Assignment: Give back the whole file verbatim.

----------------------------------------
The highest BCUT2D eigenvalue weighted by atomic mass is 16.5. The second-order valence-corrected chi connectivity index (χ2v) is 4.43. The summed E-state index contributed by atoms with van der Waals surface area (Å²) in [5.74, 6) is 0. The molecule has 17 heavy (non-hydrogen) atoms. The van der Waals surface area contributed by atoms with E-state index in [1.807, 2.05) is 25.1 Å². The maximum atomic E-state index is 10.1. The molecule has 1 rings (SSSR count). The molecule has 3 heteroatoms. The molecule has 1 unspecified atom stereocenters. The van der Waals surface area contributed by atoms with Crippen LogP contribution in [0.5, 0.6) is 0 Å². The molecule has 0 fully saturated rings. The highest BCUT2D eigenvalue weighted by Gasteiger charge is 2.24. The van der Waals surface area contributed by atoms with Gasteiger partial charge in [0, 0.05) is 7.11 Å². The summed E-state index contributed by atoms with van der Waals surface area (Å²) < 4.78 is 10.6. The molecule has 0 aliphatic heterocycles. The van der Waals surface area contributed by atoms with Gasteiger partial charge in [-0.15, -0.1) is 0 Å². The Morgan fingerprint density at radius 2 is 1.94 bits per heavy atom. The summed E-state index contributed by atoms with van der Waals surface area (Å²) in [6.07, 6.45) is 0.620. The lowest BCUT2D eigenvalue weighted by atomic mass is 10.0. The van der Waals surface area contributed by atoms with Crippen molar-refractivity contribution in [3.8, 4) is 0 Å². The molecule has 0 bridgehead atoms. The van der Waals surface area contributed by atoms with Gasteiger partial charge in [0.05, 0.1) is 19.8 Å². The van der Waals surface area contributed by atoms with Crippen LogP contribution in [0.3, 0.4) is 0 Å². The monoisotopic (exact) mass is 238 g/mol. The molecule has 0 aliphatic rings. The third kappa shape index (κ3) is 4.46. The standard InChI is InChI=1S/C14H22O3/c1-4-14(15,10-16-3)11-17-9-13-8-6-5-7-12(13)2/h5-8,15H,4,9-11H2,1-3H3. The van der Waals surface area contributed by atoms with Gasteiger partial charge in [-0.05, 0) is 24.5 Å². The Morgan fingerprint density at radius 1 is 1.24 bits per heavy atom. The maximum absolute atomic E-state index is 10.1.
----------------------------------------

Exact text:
The highest BCUT2D eigenvalue weighted by atomic mass is 16.5. The second-order valence-corrected chi connectivity index (χ2v) is 4.43. The summed E-state index contributed by atoms with van der Waals surface area (Å²) in [5.74, 6) is 0. The molecule has 17 heavy (non-hydrogen) atoms. The van der Waals surface area contributed by atoms with E-state index in [1.807, 2.05) is 25.1 Å². The maximum atomic E-state index is 10.1. The molecule has 1 rings (SSSR count). The molecule has 3 heteroatoms. The molecule has 1 unspecified atom stereocenters. The van der Waals surface area contributed by atoms with Crippen LogP contribution in [0.5, 0.6) is 0 Å². The molecule has 0 fully saturated rings. The highest BCUT2D eigenvalue weighted by Gasteiger charge is 2.24. The van der Waals surface area contributed by atoms with Gasteiger partial charge in [0, 0.05) is 7.11 Å². The summed E-state index contributed by atoms with van der Waals surface area (Å²) < 4.78 is 10.6. The molecule has 0 aliphatic heterocycles. The van der Waals surface area contributed by atoms with Gasteiger partial charge in [-0.15, -0.1) is 0 Å². The Morgan fingerprint density at radius 2 is 1.94 bits per heavy atom. The summed E-state index contributed by atoms with van der Waals surface area (Å²) in [6.07, 6.45) is 0.620. The lowest BCUT2D eigenvalue weighted by atomic mass is 10.0. The van der Waals surface area contributed by atoms with Crippen molar-refractivity contribution in [3.8, 4) is 0 Å². The molecule has 0 bridgehead atoms. The van der Waals surface area contributed by atoms with Gasteiger partial charge in [0.05, 0.1) is 19.8 Å². The van der Waals surface area contributed by atoms with Crippen LogP contribution in [0.3, 0.4) is 0 Å². The monoisotopic (exact) mass is 238 g/mol. The molecule has 0 aliphatic rings. The third kappa shape index (κ3) is 4.46. The standard InChI is InChI=1S/C14H22O3/c1-4-14(15,10-16-3)11-17-9-13-8-6-5-7-12(13)2/h5-8,15H,4,9-11H2,1-3H3. The van der Waals surface area contributed by atoms with Gasteiger partial charge in [-0.05, 0) is 24.5 Å². The Morgan fingerprint density at radius 1 is 1.24 bits per heavy atom. The maximum absolute atomic E-state index is 10.1.